WHY I WON'T WATCH THE NETFLIX DEATH NOTE
There are some fans who will jump at the chance of watching any spin-off or remake of their favourite shows, and there are those that are rather sceptical about it. I'm on the latter side. If you don't already know, Netflix recently released a teaser trailer of its remake of Death Note.
Without delving into spoiler territory, Death Note is a psychological thriller, adapted from a highly popular manga series in Japan. It is about a genius teen named Light Yagami who discovers a notebook that gives one the power to kill people whose names are written on it. The story questions your very sense of morality by exposing the blurred line between what is considered good or evil. In addition to this, the show has a lot of intellectual back and forth between its main characters that helps to create the underlying tension throughout the anime.
Over the years, it has had many Japanese live-action adaptations, but I'd say none of them have come close to capturing the essence of the anime.
Who remembers The Last Airbender movie—the abomination that scarred many of our childhoods? Even though it was not an anime, in trying to cater to a larger audience Hollywood butchered the live-action version. Apart from this, generally speaking, Hollywood has not had a good track record with anime adaptations – the most recent example being Ghost in the Shell. From a minute of the teaser it is clear that the new film is going to have lots of unnecessary Hollywood-esque drama and action, a contrast to the anime's slow and methodical approach. So, as can you see, I have good reasons to be extra cautious when it comes to live action adaptations.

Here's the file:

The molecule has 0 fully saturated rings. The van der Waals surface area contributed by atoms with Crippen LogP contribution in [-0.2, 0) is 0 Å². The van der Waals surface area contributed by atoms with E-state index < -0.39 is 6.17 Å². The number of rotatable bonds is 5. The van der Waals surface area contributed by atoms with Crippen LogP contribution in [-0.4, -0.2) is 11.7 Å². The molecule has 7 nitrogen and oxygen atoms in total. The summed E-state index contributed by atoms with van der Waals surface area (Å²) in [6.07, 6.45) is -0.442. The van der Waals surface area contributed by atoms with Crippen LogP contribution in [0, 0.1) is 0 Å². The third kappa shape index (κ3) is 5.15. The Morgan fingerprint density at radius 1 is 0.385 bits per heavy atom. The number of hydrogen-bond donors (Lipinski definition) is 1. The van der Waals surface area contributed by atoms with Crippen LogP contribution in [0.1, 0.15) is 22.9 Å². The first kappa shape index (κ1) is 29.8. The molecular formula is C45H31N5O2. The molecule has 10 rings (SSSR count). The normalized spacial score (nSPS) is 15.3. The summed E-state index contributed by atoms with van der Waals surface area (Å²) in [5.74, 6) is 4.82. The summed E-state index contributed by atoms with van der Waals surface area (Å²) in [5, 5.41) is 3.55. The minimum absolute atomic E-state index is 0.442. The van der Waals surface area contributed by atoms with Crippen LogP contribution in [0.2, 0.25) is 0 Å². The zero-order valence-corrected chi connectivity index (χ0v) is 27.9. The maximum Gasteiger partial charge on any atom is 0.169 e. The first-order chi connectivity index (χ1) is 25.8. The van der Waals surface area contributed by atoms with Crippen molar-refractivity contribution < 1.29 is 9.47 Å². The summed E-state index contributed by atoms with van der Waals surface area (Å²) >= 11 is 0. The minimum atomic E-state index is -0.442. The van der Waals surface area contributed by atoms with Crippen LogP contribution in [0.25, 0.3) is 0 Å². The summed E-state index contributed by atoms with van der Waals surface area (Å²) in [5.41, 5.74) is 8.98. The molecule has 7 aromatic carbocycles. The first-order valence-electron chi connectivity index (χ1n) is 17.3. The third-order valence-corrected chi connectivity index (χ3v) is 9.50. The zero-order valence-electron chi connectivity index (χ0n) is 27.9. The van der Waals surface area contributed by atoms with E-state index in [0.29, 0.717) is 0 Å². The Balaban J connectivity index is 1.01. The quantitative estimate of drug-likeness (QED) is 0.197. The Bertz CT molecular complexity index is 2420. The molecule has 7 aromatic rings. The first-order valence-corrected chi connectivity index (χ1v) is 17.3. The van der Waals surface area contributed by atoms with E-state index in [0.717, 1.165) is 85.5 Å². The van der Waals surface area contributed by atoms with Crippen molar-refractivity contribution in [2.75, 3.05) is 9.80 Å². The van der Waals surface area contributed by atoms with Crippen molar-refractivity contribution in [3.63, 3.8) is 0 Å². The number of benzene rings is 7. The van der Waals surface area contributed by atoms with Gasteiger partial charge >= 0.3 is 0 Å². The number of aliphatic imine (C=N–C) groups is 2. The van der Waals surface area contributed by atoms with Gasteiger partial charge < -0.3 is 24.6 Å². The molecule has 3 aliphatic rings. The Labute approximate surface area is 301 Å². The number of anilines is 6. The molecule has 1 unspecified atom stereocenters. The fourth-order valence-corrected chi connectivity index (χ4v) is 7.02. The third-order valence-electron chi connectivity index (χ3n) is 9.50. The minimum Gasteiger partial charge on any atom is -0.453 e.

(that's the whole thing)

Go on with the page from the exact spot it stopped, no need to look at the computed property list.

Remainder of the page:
Although most fans are utterly irritated by the "white-washing" of the cast, I feel it's rather appropriate given the American setting. In my opinion, it is more important to scrutinise the cast members individually.
Let's start with the male lead, Nat Wolff...yes. You're not seeing things. It is the lead singer of The Naked Brothers Band who is going to be playing the role of Light "Turner" not Yagami. We're talking about the guy who has starred in John Green movies as the "socially awkward one" to take up the role of one of the most talented, perfect-in-all-aspects yet nonchalant characters in anime. Now, I know that it's never a good idea to type-cast actors like that, but when you see a blood-eyed, messy haired, panting Light Turner struggling to make an escape, you realise that this not the Light Yagami you know. Light puts on the calmest, most unfaltering expressions even when he's totally screwed. That's what makes him a great Kira and the best match for L.
Speaking of L. Yes, he is black. And no, that is not what makes him a bad choice for the character of L. Contrary to L's character, Keith Stanfield gives off the aura of someone who should be taken seriously. L's sunken eyes, terrible posture and adorably-bizarre quirks added the much needed comical effect to the dark and twisted plot of the show, which I'm not sure Stanfield will be able to pull off.
One of the most worrisome character changes is however, that of Misa. In the teaser trailer we get a glimpse of her. She is a typical American cheerleader instead of the anime's pop idol. This is an important difference because in the anime, Misa's pop idol status is what fuelled the plot forward and introduced conflict. I do not trust a cheerleader to have the same impact.
Maybe I'm being too cynical about this, and I would love to be proven wrong. Adaptations are tricky deals. And it is essential to remember that most adaptations cannot and should not translate everything from the source material. So we shouldn't be expecting Netflix to make an exact copy of the anime.
In spite of all my criticism, I wouldn't want you to completely write off the Netflix version of Death Note. Hopefully they can do the anime justice.
Farah Masud is a humanbean and that is all you need to know about her. Please don't try to contact her anywhere, especially not in person.